I read the following quote in a fiction book some time ago:

“You see, focus can be a dangerous thing. Your view of the world narrows. You grow obsessed. Blinded. You see everything in terms of your obsession and nothing else. You cannot accept defeat. You cannot understand why everyone else does not share your passion. Don’t get me wrong. Concentration and focus are good and necessary, but when they slide unchecked they can distort your perspective. In the ultimate pursuit of knowledge you can easily become ignorant.”   “Miracle Cure” by Harlan Coben

Contrast that with a bumper sticker I once saw that simply said “THIMK”.

Somewhere in between these two extremes is our “happy spot” and we have to determine that zone. Coben’s statement brings to my mind those extreme individuals that can think of nothing other than whatever has consumed them. Workaholics, for example. I once had a boss that traveled to Washington DC almost every week. His return flight had a stop in Nashville and from Nashville he would call his assistant to schedule a staff meeting when he got into the office- usually 3:00 or 4:00 PM on a Friday afternoon. While the rest of us were celebrating the last workday of the week, he would quietly say, “Yes, only two more workdays until Monday” and he was SERIOUS! You could drive by the office almost any time and see his car parked at the door. That was not my happy spot, so a couple of us started leaving early on Friday before the phone call came to announce the meeting.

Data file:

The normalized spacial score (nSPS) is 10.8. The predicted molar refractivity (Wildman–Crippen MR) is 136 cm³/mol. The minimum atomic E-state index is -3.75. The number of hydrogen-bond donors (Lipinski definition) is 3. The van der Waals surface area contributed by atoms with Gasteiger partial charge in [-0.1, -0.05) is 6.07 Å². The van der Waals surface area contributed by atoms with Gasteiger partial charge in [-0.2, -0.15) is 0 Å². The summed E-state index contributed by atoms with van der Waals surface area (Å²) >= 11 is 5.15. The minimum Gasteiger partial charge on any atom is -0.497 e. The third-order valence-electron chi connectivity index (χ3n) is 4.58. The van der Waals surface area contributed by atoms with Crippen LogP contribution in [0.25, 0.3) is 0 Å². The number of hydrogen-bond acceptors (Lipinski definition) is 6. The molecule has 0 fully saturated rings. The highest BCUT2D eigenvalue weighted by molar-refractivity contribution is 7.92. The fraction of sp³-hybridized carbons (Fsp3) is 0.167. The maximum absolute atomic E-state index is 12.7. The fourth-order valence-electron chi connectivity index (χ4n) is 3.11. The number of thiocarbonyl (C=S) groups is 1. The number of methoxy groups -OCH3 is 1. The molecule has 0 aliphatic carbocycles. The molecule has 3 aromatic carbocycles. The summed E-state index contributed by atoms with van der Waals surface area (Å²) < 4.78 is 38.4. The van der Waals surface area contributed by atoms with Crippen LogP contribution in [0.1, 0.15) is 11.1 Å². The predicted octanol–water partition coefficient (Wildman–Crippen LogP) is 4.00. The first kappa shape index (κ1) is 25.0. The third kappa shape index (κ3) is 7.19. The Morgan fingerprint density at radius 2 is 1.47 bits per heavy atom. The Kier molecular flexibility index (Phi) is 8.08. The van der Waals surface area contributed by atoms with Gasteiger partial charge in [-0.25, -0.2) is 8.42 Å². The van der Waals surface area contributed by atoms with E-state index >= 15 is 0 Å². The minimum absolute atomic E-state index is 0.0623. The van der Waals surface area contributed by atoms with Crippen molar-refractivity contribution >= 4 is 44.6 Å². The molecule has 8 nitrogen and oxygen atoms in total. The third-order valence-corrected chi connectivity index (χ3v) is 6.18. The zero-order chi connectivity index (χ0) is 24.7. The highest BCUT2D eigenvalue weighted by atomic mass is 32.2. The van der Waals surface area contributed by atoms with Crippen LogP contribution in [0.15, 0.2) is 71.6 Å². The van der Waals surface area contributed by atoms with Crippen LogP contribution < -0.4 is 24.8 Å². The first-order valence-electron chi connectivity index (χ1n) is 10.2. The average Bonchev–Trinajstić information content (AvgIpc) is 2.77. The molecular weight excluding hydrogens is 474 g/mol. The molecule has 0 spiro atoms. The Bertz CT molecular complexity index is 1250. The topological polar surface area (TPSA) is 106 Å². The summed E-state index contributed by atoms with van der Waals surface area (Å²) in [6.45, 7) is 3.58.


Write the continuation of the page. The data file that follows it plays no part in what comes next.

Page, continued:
On the other hand some of us just don’t pay attention to what we are doing; our work products are deficient with misspelled words or poor grammar and we don’t seem to care. In the work environment, this is an unnecessary expense because someone has to do the task again.

These examples reflect the way we live our lives. Some of us are too focused and “narrow minded”, consumed by something and everything we do is through the lens of our obsession. And some of us breeze through life without giving a serious thought to anything, being tossed about aimlessly by whatever the day brings our way. There is a better way; a happy medium. But it requires work to overcome either of these ways we have chosen to live.

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